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Thailand: Grant to Fight HIV Faces Rights Test

Success Hinges on Respect for Rights in Drug Crackdown

(New York) — A Global Fund for AIDS grant to a nongovernmental organization of drug users in Thailand could bolster the country's fight against HIV/AIDS, Human Rights Watch said today. Human Rights Watch warned that the initiative could backfire unless the Thai government respects the right of drug users to obtain services for HIV prevention, treatment, and care.

The US $1,000,000 grant, announced on October 16 by the Geneva-based Global Fund to Fight AIDS, Tuberculosis and Malaria, aims to protect drug users from HIV by expanding education and outreach efforts among drug users’ social networks. The Thai government has consistently refused to support such services. Worse, it has engaged in a brutal crackdown against people suspected of smuggling and dealing drugs, resulting in the unexplained killings of several thousand drug dealers since February.

Research by Human Rights Watch shows that anti-drug crackdowns can increase drug users’ chances of HIV infection. As with other populations at high risk of infection, such as sex workers and men who have sex with men, health experts fear that police brutality can push drug users into hiding and drive them from HIV prevention services.

“Violent crackdowns won’t solve Thailand’s drug problem, but they will fuel its AIDS epidemic,” said Joanne Csete, director of the HIV/AIDS and Human Rights program at Human Rights Watch. “Preventing HIV requires working respectfully with drug users, not trampling on their human rights.”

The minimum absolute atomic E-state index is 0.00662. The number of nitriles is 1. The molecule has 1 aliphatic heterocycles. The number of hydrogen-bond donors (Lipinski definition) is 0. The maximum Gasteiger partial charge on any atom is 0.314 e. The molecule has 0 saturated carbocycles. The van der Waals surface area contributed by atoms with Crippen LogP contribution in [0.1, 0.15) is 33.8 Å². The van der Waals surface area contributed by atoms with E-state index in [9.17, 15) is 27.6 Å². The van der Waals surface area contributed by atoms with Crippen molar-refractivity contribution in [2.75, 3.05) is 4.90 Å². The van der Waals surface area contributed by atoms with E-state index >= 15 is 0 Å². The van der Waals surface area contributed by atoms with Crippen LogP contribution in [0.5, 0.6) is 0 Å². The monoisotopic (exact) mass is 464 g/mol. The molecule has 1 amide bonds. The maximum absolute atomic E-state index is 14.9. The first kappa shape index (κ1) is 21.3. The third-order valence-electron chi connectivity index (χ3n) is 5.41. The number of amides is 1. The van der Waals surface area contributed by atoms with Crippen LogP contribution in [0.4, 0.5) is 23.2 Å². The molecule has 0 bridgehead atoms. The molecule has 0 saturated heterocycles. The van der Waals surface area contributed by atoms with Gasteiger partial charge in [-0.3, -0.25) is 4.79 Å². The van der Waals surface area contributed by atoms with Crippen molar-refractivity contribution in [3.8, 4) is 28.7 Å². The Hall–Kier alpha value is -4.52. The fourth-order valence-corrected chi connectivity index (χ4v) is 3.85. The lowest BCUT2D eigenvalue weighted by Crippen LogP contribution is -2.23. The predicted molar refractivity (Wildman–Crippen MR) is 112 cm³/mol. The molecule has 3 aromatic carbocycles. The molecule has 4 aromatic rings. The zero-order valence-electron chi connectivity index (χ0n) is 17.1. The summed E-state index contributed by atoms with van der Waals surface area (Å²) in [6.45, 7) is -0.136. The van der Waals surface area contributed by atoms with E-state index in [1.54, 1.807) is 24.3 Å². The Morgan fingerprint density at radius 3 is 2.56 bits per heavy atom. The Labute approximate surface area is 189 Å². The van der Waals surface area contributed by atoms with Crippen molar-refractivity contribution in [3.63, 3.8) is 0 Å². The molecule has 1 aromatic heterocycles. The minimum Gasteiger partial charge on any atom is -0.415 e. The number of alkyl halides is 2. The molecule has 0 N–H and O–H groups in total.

Widely hailed as a “success story” in the fight against AIDS, Thailand has undermined many of its earlier achievements on HIV prevention since launching its anti-drug initiative on February 1. During the first phase of the crackdown, Thai police reported that approximately 2,700 alleged drug criminals were killed. Human rights activists allege that the government adopted a shoot-to-kill policy. Local authorities reportedly drew up blacklists of suspected drug dealers and gave police chiefs short deadlines to clear names from the list. Thailand’s Interior Minister, Wan Muhamad Nor Matha, said of drug dealers, “They will be put behind bars, or even vanish without a trace. Who cares? They are destroying our country.”

The Global Fund grant provides funding for peer support programs among drug users, information and education on HIV prevention, and measures to increase drug users’ access to health care and HIV testing services. It also aims to increase the capacity of policy makers to promote HIV prevention services for injection drug users. As many as 60 percent of injection drug users in Thailand are thought to be infected with HIV.

Human Rights Watch urged the Global Fund to closely monitor human rights abuses committed by the countries it supports. It recommended that the Global Fund demand an independent evaluation of the health impact of Thailand’s anti-drug initiative. Human Rights Watch also advocated that the Global Fund include human rights requirements in any financial assistance it provides directly to the Thai government and develop all future programs in Thailand with full attention to human rights.

“The recent Global Fund grant provides a welcome contrast to the Thai government’s spine-chilling statements against people involved in drugs,” said Csete. “The challenge now is to ensure that the grant gets results.”

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